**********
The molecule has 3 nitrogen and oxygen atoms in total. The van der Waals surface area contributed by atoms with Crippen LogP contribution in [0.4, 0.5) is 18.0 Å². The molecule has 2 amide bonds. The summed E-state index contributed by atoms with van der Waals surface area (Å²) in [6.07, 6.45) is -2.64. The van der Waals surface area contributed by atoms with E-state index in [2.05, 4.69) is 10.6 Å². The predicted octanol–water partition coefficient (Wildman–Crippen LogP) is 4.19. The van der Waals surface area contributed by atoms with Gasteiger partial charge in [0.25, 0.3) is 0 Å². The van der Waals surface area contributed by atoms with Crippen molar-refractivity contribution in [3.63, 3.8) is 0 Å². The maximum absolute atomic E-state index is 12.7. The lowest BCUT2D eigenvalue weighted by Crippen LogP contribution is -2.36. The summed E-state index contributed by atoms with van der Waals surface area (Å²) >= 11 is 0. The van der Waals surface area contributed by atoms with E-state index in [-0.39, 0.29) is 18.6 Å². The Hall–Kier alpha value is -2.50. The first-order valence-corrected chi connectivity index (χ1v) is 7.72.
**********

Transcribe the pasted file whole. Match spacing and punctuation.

The molecule has 3 nitrogen and oxygen atoms in total. The van der Waals surface area contributed by atoms with Crippen LogP contribution in [0.4, 0.5) is 18.0 Å². The molecule has 2 amide bonds. The summed E-state index contributed by atoms with van der Waals surface area (Å²) in [6.07, 6.45) is -2.64. The van der Waals surface area contributed by atoms with E-state index in [2.05, 4.69) is 10.6 Å². The predicted octanol–water partition coefficient (Wildman–Crippen LogP) is 4.19. The van der Waals surface area contributed by atoms with Gasteiger partial charge in [0.25, 0.3) is 0 Å². The van der Waals surface area contributed by atoms with Crippen molar-refractivity contribution in [3.63, 3.8) is 0 Å². The maximum absolute atomic E-state index is 12.7. The lowest BCUT2D eigenvalue weighted by Crippen LogP contribution is -2.36. The summed E-state index contributed by atoms with van der Waals surface area (Å²) >= 11 is 0. The van der Waals surface area contributed by atoms with E-state index in [-0.39, 0.29) is 18.6 Å². The Hall–Kier alpha value is -2.50. The first-order valence-corrected chi connectivity index (χ1v) is 7.72.